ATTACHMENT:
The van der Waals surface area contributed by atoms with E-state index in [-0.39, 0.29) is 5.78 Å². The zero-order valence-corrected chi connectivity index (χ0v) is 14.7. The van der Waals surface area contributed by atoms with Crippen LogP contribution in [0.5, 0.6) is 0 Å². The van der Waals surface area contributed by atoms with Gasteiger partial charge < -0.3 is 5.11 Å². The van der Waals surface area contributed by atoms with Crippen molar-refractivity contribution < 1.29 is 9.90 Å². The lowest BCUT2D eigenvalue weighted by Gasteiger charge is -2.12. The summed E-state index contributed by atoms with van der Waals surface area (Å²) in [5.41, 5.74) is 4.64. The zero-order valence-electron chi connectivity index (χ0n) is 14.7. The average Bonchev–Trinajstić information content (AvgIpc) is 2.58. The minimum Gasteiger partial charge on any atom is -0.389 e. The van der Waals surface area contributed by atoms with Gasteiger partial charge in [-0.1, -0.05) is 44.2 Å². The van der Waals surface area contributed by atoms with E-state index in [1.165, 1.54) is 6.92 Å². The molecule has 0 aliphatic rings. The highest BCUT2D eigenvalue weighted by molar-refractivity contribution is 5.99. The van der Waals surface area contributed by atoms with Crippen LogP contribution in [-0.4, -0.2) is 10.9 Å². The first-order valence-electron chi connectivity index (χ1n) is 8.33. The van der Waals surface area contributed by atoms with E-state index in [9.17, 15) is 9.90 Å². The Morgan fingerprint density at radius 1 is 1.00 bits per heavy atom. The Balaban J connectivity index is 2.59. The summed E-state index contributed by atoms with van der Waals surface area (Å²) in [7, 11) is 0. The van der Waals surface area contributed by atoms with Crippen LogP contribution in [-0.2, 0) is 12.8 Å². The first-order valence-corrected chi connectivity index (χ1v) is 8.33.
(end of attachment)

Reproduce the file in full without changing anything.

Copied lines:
The van der Waals surface area contributed by atoms with E-state index in [-0.39, 0.29) is 5.78 Å². The zero-order valence-corrected chi connectivity index (χ0v) is 14.7. The van der Waals surface area contributed by atoms with Crippen LogP contribution in [0.5, 0.6) is 0 Å². The van der Waals surface area contributed by atoms with Gasteiger partial charge < -0.3 is 5.11 Å². The van der Waals surface area contributed by atoms with Crippen molar-refractivity contribution < 1.29 is 9.90 Å². The lowest BCUT2D eigenvalue weighted by Gasteiger charge is -2.12. The summed E-state index contributed by atoms with van der Waals surface area (Å²) in [5.41, 5.74) is 4.64. The zero-order valence-electron chi connectivity index (χ0n) is 14.7. The average Bonchev–Trinajstić information content (AvgIpc) is 2.58. The minimum Gasteiger partial charge on any atom is -0.389 e. The van der Waals surface area contributed by atoms with Gasteiger partial charge in [-0.1, -0.05) is 44.2 Å². The van der Waals surface area contributed by atoms with E-state index in [1.165, 1.54) is 6.92 Å². The molecule has 0 aliphatic rings. The highest BCUT2D eigenvalue weighted by molar-refractivity contribution is 5.99. The van der Waals surface area contributed by atoms with Crippen LogP contribution in [-0.4, -0.2) is 10.9 Å². The first-order valence-electron chi connectivity index (χ1n) is 8.33. The van der Waals surface area contributed by atoms with E-state index in [9.17, 15) is 9.90 Å². The Morgan fingerprint density at radius 1 is 1.00 bits per heavy atom. The Balaban J connectivity index is 2.59. The summed E-state index contributed by atoms with van der Waals surface area (Å²) in [7, 11) is 0. The van der Waals surface area contributed by atoms with Crippen LogP contribution in [-0.2, 0) is 12.8 Å². The first-order valence-corrected chi connectivity index (χ1v) is 8.33.